However, the Public Relations Officer of the Ebonyi State University, Abakaliki, Mr Patrick Itumo, in an interview with ThePUNCH correspondent, said the university received N200m as monthly subvention but paid N30m to the state government as tax.
He said, “Our monthly subvention from the state government during ex-governor Martin Elechi’s administration was N240m. However, it has since been reduced to N200m under the current state government and from the N200m; we pay a tax of N30m. What this means is that we are only left with N170m monthly as subvention.
“Funding for the institution is inadequate and it cannot take the institution anywhere. This is because there are so many areas begging for attention. The daily running of the university requires funds.”
The university’s ASUU Chairman, Dr Ikechukwu Igweenyi, said the students had no hostels, lecturers lacked adequate office accommodation while the lecture halls were not well-furnished.
Ownership crisis robbing LAUTECH of funding – ASUU
ASUU in the Ladoke Akintola University of Technology, Ogbomosho lamented low funding of the university by two-owner states of Oyo and Osun.
The ASUU Chairman, Dr Biodun Olaniran, said both states were supposed to pay N295m monthly each.
He said, “Oyo State paid N74m in January, February and March, but paid N295m in April, May and June.
Olaniran regretted that Osun, which should start payment from July, only paid N300m and had not released any money since then.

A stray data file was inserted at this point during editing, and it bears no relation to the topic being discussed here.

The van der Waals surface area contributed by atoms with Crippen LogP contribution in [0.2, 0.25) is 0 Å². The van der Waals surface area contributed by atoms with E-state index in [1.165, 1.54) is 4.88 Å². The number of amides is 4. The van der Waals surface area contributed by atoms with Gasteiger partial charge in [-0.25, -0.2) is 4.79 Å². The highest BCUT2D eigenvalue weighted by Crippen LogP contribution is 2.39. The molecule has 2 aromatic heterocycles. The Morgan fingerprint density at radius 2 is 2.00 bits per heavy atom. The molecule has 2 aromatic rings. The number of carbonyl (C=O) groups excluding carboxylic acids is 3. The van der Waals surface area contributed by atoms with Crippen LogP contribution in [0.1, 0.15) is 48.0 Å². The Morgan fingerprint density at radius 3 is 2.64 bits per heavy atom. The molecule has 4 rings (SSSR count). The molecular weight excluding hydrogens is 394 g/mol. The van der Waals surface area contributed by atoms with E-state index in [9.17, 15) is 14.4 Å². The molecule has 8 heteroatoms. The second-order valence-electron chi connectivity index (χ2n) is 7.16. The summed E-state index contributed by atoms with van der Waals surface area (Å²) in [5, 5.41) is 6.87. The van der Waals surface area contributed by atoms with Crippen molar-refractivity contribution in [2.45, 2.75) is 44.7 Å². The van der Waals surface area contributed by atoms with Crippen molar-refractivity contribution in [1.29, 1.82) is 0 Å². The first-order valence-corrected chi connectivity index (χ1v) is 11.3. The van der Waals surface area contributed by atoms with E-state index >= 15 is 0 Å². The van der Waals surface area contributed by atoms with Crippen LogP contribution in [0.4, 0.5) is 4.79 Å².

The institution’s Non-Academic Staff Union chairman, Mr Joel Oyewande, said apart from the arrears; the latest crisis in the university was caused by the failure of Osun State to pay its subvention.
The university Vice Chancellor, Michael Ologunde, said “Funding of LAUTECH has gone beyond what an individual state could cope with because of many factors. Ologunde said the IGR was insufficient.
State universities politicised, turned to constituency projects – ASUU
The ASUU National President, Prof Biodun Ogunyemi, in an interview with The PUNCH, said many state universities in the country had been politicised and turned to constituency projects.
Ogunyemi stated that the number of universities in the country at the moment was “tolerable and funding should rather be the focus.”
The ASUU president said, “We have talked about this that state governments are the worst culprits when it comes to the proliferation of universities. You see state governors who have not funded one university increasing the institution to three or four. The main cause is this politicisation of the university system. Some governments have turned the universities to a constituency project.
“Everybody knows that universities are capital intensive in terms of management and maintenance. We expect universities to conduct researches and stand competition with others. But many state universities are glorified secondary schools. Some of them start from the sites of secondary schools and remain there for 10 or 20 years. That is not the idea of a university.
“When states begin to establish universities without plans to fund them, what they are creating are crisis centres. State universities cannot fund themselves. They are not private universities and there is a limit to which they can charge students.” (The Punch)